The AV node, like the sinus node, is located in the right atrium. However, it lies further down, more precisely at the transition to the right ventricle and thus in Koch’s triangle. Just like the sinus node, the AV node does not consist of nerve cells, but of specialized heart muscle cells that have the ability to depolarize and thus generate an electrical signal that leads to heart contraction.
The AV node generates an electrical potential with the help of special ion channels and also receives electrical signals from the sinus node, which it transmits to the chamber. If the sinus node fails once, the AV node can step in and the heart contraction can continue. Thus the AV node serves as a filter and in an emergency as a generator of electrical potentials.
However, it alone can only generate a heart rate of about 40 beats, while the sinus node generates a heart rate of about 60 beats. The transmission works through special wires that run from the AV node into the chamber. These lines also consist of specialized heart muscle cells, they pull right and left into the ventricle and end at the tip of the heart.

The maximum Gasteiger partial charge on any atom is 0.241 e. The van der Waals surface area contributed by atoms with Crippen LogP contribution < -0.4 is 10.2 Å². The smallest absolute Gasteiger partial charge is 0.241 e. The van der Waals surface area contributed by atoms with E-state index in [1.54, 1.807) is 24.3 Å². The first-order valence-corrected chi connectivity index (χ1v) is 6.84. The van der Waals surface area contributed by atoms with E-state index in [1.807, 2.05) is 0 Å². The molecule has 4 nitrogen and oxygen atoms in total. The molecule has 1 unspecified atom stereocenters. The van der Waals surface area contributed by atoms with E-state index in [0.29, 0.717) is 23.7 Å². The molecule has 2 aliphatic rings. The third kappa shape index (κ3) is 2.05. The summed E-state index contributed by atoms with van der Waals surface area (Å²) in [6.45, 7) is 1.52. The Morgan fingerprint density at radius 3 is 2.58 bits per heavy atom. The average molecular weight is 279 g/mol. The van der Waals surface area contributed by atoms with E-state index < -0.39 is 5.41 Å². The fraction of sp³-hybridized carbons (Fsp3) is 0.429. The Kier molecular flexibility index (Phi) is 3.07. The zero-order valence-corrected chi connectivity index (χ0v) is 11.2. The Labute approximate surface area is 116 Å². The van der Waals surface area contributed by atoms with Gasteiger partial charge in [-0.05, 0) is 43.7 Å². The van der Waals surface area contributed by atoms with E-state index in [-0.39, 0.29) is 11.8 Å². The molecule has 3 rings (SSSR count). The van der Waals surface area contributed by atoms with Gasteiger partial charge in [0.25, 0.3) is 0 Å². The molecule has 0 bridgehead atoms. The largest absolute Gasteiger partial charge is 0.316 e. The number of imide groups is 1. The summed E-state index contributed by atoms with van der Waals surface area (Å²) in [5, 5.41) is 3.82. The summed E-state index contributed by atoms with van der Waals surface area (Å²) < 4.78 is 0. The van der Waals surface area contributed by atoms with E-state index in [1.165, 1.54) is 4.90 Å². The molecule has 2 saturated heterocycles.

The line from the AV node is called His bundle, which in turn splits into the tawara legs and ends in the Purkinje fibers. When the electrical potential arrives in all heart cells, the heart can contract and expel blood. Since the sinus node is located upstream of the AV node, the atrium contracts just before the ventricle and thus helps to fill the ventricle with blood. 90% of the blood filling, however, occurs via a suction that emanates from the ventricle.
If there is a disturbance in the transmission of electrical signals from AV nodes to the chamber, this is called an AV block. There are different degrees of AV block. These are presented under AV block.